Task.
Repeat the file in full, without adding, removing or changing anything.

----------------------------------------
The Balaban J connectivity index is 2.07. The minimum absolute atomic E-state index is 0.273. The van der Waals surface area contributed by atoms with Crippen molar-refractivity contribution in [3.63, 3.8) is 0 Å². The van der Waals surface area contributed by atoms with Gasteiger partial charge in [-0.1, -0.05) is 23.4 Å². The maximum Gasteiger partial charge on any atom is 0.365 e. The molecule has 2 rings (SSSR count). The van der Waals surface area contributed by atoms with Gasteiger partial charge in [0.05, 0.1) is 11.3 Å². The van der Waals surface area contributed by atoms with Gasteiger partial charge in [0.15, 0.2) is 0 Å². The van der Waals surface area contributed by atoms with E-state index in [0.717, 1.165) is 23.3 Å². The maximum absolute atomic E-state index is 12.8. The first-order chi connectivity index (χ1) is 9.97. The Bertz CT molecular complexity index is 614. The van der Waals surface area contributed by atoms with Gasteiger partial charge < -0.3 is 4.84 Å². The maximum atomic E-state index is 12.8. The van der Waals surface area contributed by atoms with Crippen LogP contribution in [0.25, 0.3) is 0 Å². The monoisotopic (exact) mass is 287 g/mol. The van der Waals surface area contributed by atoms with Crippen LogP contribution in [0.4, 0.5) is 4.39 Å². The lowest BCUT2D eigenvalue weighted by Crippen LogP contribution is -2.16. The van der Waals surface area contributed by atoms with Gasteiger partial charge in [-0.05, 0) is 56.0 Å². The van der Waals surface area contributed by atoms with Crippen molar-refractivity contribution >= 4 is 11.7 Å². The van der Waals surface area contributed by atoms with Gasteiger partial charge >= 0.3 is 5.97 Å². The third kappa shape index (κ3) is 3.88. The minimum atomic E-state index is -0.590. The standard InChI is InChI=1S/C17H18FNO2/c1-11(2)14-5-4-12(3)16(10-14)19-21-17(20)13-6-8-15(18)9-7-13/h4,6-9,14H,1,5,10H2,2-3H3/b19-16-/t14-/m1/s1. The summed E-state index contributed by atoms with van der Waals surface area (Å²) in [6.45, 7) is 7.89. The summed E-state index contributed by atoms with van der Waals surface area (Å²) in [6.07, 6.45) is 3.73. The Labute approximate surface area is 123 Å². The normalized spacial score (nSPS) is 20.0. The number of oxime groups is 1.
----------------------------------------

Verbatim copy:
The Balaban J connectivity index is 2.07. The minimum absolute atomic E-state index is 0.273. The van der Waals surface area contributed by atoms with Crippen molar-refractivity contribution in [3.63, 3.8) is 0 Å². The van der Waals surface area contributed by atoms with Gasteiger partial charge in [-0.1, -0.05) is 23.4 Å². The maximum Gasteiger partial charge on any atom is 0.365 e. The molecule has 2 rings (SSSR count). The van der Waals surface area contributed by atoms with Gasteiger partial charge in [0.05, 0.1) is 11.3 Å². The van der Waals surface area contributed by atoms with Gasteiger partial charge in [0.15, 0.2) is 0 Å². The van der Waals surface area contributed by atoms with E-state index in [0.717, 1.165) is 23.3 Å². The maximum absolute atomic E-state index is 12.8. The first-order chi connectivity index (χ1) is 9.97. The Bertz CT molecular complexity index is 614. The van der Waals surface area contributed by atoms with Gasteiger partial charge < -0.3 is 4.84 Å². The maximum atomic E-state index is 12.8. The van der Waals surface area contributed by atoms with Crippen LogP contribution in [0.25, 0.3) is 0 Å². The monoisotopic (exact) mass is 287 g/mol. The van der Waals surface area contributed by atoms with Crippen LogP contribution in [0.4, 0.5) is 4.39 Å². The lowest BCUT2D eigenvalue weighted by Crippen LogP contribution is -2.16. The van der Waals surface area contributed by atoms with Gasteiger partial charge in [-0.05, 0) is 56.0 Å². The van der Waals surface area contributed by atoms with Crippen molar-refractivity contribution >= 4 is 11.7 Å². The van der Waals surface area contributed by atoms with Gasteiger partial charge >= 0.3 is 5.97 Å². The third kappa shape index (κ3) is 3.88. The minimum atomic E-state index is -0.590. The standard InChI is InChI=1S/C17H18FNO2/c1-11(2)14-5-4-12(3)16(10-14)19-21-17(20)13-6-8-15(18)9-7-13/h4,6-9,14H,1,5,10H2,2-3H3/b19-16-/t14-/m1/s1. The summed E-state index contributed by atoms with van der Waals surface area (Å²) in [6.45, 7) is 7.89. The summed E-state index contributed by atoms with van der Waals surface area (Å²) in [6.07, 6.45) is 3.73. The Labute approximate surface area is 123 Å². The normalized spacial score (nSPS) is 20.0. The number of oxime groups is 1.